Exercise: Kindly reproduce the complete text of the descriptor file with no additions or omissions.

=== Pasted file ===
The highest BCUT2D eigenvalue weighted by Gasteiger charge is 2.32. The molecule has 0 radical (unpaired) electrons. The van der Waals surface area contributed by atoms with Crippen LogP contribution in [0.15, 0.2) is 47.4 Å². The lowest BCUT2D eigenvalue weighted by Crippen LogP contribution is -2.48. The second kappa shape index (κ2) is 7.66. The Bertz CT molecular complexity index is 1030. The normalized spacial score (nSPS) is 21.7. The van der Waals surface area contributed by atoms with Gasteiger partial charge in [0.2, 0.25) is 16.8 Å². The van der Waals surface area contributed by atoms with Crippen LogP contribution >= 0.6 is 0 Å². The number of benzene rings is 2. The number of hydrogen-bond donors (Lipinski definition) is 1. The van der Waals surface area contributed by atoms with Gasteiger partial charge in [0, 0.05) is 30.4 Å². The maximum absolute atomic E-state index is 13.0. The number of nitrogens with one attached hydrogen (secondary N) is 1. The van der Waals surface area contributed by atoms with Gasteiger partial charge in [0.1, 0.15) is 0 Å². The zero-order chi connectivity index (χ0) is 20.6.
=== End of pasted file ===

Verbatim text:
The highest BCUT2D eigenvalue weighted by Gasteiger charge is 2.32. The molecule has 0 radical (unpaired) electrons. The van der Waals surface area contributed by atoms with Crippen LogP contribution in [0.15, 0.2) is 47.4 Å². The lowest BCUT2D eigenvalue weighted by Crippen LogP contribution is -2.48. The second kappa shape index (κ2) is 7.66. The Bertz CT molecular complexity index is 1030. The normalized spacial score (nSPS) is 21.7. The van der Waals surface area contributed by atoms with Gasteiger partial charge in [0.2, 0.25) is 16.8 Å². The van der Waals surface area contributed by atoms with Crippen LogP contribution >= 0.6 is 0 Å². The number of benzene rings is 2. The number of hydrogen-bond donors (Lipinski definition) is 1. The van der Waals surface area contributed by atoms with Gasteiger partial charge in [0, 0.05) is 30.4 Å². The maximum absolute atomic E-state index is 13.0. The number of nitrogens with one attached hydrogen (secondary N) is 1. The van der Waals surface area contributed by atoms with Gasteiger partial charge in [0.1, 0.15) is 0 Å². The zero-order chi connectivity index (χ0) is 20.6.